Historic day today as the Green Ribbon Club, in effect a senior history society, has its inaugural meeting: Jeremy Paxman on Empire. An admirably lucid, trenchant and wonderfully wide-ranging talk which has as its premise the importance of Empire to the national psyche – its lasting legacy on the way that we think and act – both as a nation (whether that is through the overseas military adventures of Thatcher and Blair) and as individuals. Jeremy’s talk is also a strong advert for history, which he says we should all be interested in because it is about people and people are intriguing – how can you not be interested in people and therefore history? Some good debate afterwards over the game casserole (which itself might have provoked some). Has the accident of Empire made the UK more or less familiar with the world and, for example, with immigrants? Has it really coloured our attitude to Europe? Is killing people with drones worse than killing them with spears?
Jeremy’s talk deals much with the idea of the imperial hero – or the person that imperial folklore establishes as such – running from the piratical Henry Morgan, through the avaricious Clive to the much painted Gordon (who, we discover, changed into a white uniform before his impaling on the steps at Khartoum). All this even provokes me (at home, later) to get out my magnificent antique Kitchener propaganda poster which, celebrating the shortly to be drowned icon of the FWW recruiting poster, has Kitchener’s avenging of Gordon as one of the pictorial credits. Meanwhile, for those who want to connect a talk on heroes of the past to the sound of breaking icons, Lance Armstrong crashes further down as he emerges as a wizard with the mysteries of doping, rather than cycling hero; Savile’s originally heroic volunteer hospital portering is now looking like a vile ruse for systematic grooming and child molestation and Kagame, once the hero of Rwanda, is back in the news because of UK aid. How about an undisputed heroine? Try, Malala Yousafzai, the 14 year old Pakistani girl who dared to speak out against the Taliban and is in hospital after she was shot in the head by the them – “an icon of courage and hope”, said Pakistan’s army chief – difficult to disagree with that.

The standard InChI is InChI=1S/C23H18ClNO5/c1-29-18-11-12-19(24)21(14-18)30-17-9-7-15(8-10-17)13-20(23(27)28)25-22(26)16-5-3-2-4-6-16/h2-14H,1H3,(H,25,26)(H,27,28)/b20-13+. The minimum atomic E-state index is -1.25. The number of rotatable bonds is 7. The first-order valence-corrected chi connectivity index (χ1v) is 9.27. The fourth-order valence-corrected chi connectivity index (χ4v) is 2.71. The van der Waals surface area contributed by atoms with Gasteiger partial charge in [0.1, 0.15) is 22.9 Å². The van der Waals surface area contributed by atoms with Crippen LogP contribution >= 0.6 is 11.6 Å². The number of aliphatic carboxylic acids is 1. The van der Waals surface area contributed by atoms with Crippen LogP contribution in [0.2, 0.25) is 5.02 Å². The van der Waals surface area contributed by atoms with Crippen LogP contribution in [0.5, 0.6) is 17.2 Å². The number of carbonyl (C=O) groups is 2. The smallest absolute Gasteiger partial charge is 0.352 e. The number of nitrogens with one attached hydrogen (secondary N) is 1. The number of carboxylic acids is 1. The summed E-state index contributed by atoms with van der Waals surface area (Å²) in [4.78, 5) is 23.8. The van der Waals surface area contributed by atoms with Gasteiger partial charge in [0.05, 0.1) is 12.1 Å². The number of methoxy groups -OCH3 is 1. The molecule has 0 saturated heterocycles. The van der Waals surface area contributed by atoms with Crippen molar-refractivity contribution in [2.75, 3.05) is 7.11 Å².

By Keith Budge, Headmaster, Bedales Schools
Bedales School is one of the UK’s top independent private co-education boarding schools. Bedales comprises three schools situated in Steep, near Petersfield, Hampshire: Dunannie (ages 3–8), Dunhurst (ages 8–13) and Bedales itself (ages 13–18). Established in 1893 Bedales School puts emphasis on the Arts, Sciences, voluntary service, pastoral care, and listening to students’ views. Bedales is acclaimed for its drama, theatre, art and music. The Headmaster is Keith Budge.